Yes, it appears that Rappler is financially hemorrhaging: not just bleeding, but haemophiliac-level hemorrhaging.

A Change of Scale?

I think it’d be unfair to judge Rappler’s financial performance solely on that. After all, Rappler appears to have scaled up its operations in 2013 when it posted twice as much income as 2012 (P58 M vs P23 M) against around twice as much expenses (P127 M vs P57 M).

You see, Rappler could have benefited from economies of scale. That is, Rappler could have reduced costs by increasing production levels.

In fairness to Rappler, its Operating Expense to Revenue (OER) Ratio (lower is better) improved from around 2.4 in 2012 to around 2.2 in 2013. That is, Rappler spent 2.4 pesos for every peso it earned in 2012, and the situation improved to 2.2 pesos for every peso in 2013.Yes, Rappler is still losing a lot of money, but it can be said that the rate of loss has, whether significantly or insignificantly, gone down.

Of course, like any other company, Rappler will lose money (OER > 1) before it becomes profitable (OER < 1). And by 2013, or barely two years into existence, Rappler appears to be on its way to becoming profitable.

However, the question stands: will it reach profitability before it goes bankrupt?

I think the answer is in 2014.

Rappler registered P116 M in revenues against P148 M expenses in 2014, suggesting an OER of 1.27, a drastic improvement from its OER of 2.2 the previous year. Yes, it appears that Rappler just needs a little more time and it’s going to be profitable at last.

The drastic increase in profitability can be explained by either of the following possibilities:

  1. Rappler indeed got more income-generating deals, or
  2. Somebody injected money into Rappler and made it appear as income.

Regardless… Konti na lang, keri na si Rappler! 

Almost Broke: Rappler in 2014

But then again, does Rappler have time?

Rappler had P8 million in liquid assets by the end of 2014, and this was made possible by a P24 million cash loan from someone among Rappler’s ranks.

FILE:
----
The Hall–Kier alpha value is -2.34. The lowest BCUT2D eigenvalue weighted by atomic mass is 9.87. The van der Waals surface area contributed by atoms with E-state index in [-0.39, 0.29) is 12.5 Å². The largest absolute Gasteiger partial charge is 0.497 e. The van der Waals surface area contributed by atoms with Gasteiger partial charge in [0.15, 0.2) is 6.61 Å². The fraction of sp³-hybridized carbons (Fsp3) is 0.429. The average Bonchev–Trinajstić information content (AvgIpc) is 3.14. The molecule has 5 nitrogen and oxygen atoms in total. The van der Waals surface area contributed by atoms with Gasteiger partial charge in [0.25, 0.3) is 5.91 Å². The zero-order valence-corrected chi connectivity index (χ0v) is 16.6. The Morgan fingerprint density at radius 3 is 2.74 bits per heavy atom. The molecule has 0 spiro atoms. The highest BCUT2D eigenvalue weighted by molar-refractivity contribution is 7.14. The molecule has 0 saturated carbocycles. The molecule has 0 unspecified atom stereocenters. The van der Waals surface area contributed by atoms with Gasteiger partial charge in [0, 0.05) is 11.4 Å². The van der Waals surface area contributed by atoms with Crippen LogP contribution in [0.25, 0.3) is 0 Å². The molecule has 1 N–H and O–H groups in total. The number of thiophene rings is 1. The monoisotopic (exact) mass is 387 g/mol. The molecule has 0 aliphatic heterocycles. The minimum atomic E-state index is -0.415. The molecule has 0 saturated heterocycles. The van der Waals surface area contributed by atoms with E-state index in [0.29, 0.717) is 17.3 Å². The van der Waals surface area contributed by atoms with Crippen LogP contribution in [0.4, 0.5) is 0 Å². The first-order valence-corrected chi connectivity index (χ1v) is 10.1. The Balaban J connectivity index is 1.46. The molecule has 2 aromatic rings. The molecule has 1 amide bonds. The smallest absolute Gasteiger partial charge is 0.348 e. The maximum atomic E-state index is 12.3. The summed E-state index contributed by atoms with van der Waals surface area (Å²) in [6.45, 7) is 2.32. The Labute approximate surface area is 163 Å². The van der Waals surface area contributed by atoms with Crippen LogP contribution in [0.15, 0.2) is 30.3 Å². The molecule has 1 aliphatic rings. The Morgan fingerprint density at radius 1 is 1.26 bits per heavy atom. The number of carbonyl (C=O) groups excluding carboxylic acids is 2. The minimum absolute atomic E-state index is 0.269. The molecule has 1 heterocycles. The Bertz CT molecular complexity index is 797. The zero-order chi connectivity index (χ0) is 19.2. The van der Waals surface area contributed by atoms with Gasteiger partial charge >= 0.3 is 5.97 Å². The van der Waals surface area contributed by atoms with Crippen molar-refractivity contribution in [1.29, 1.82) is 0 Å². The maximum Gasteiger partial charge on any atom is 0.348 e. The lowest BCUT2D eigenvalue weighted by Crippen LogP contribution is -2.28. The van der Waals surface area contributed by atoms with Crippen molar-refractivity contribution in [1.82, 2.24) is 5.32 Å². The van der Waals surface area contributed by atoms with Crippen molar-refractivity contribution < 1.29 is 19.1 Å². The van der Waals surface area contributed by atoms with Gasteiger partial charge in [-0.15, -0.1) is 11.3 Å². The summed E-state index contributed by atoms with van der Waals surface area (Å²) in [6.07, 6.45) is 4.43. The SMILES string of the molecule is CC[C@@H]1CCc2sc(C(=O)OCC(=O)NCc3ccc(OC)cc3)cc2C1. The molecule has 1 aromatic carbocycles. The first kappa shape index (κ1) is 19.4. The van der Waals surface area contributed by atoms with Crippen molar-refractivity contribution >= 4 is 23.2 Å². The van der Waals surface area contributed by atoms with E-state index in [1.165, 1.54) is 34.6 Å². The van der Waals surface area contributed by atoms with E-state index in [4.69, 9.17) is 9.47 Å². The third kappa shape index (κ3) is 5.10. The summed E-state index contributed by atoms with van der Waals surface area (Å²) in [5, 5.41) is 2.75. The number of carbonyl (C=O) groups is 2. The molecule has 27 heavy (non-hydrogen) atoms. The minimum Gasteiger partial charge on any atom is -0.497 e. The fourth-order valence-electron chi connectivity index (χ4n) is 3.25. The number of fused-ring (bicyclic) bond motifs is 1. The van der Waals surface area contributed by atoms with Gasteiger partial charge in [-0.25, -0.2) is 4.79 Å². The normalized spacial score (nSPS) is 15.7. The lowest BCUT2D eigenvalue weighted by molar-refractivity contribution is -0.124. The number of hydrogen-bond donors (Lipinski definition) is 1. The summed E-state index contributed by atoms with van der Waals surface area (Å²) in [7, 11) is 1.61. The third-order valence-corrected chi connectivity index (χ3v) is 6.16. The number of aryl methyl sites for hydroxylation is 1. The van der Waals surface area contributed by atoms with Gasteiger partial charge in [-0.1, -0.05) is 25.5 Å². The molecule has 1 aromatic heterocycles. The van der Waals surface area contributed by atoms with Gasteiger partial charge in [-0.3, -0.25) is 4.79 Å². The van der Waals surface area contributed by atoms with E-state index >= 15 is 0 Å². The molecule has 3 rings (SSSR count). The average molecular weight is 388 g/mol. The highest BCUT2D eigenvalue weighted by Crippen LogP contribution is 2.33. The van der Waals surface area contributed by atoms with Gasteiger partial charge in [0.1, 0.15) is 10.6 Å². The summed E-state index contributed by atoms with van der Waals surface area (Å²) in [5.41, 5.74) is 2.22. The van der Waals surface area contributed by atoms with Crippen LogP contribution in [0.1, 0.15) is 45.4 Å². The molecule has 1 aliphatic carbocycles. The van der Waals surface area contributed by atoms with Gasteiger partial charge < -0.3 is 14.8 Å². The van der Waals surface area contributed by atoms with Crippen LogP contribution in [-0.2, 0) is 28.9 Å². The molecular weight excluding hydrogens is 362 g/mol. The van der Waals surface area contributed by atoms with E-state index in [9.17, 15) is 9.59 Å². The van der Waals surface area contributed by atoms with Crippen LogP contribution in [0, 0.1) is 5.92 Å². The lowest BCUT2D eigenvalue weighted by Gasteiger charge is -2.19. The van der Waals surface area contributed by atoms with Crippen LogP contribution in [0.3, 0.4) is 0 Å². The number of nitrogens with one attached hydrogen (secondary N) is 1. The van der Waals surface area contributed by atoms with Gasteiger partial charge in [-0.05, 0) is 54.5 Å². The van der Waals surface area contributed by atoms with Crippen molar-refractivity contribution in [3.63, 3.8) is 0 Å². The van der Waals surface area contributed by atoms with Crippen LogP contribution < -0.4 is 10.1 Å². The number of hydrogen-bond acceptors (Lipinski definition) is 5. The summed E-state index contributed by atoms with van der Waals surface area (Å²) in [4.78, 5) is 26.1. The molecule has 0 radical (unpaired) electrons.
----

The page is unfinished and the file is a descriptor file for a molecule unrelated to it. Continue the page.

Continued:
According to its 2014 Financials:

“The amounts owed to related parties amounting to P24,000,000 as at December 31,2014 were used for working capital purposes. These amounts are non-interest bearing and considered payable on demand.”

In short, it appears that one of Rappler’s owners extended a critical financial lifeline to Rappler, without which Rappler would’ve already been dead by mid-2014.

However, with only P8-million in cash in December 2014 and P24 million in debt that can be collected anytime, Rappler needs to get additional capital before it goes bust.

I remember a friend, who happens to be a top executive in one of the four top accounting firms in the country, telling me:

“Did Rappler create Rappler holdings to mitigate the effects of an impending bankruptcy?”

He said that Rappler can protect some of its earnings by transferring them to Rappler Holdings, which will shield those transferred earnings from bankruptcy proceedings.

But then again, Rappler is just three years old at this time. It’s still a startup, so owners can argue that it just needs a bit more capital and it’ll be fine real soon.

Enter, Foreigners!

I do not really know why Rappler had to resort to foreign money, but it did. But foreign ownership of media companies is illegal, so how did Rappler manage to do it?

Rappler circumvented foreign ownership restrictions by issuing at least US$ 4 million in Philippine Depository Receipts (PDRs) [SycipLaw], all or part of which were sold to American firm Omidyar Network and Malaysia-based NorthBase Media.

Proponents of PDR financial instruments argue that PDRs technically remove the concept of ownership in a person’s investments while allowing that person to benefit from the shares. That is, the PDR owner is technically not an owner of the shares (avoiding the issue of ownership restrictions), but just like an owner of the shares, benefits from dividends issued by the company.

Here‘s how PDRs basically work:

First, Joe (a foreigner) wants to invest in Juan (a Filipino Mass Media company), but is unable to do so directly due to foreign ownership restrictions.

Second, Joe gives money to Pedro (another Filipino company), then Pedro uses it to invest in Juan. Juan then becomes a shareholder (”owner”) in Pedro.

Third, given this, Joe appears to own part of Pedro through the legal concept called “Grandfather Rule”. Through the Grandfather Rule, if Joe owns half of Pedro and Pedro owns half of Juan, then Joe owns half of half (one-fourth) of Juan, but Joe owning any part of Juan is illegal right?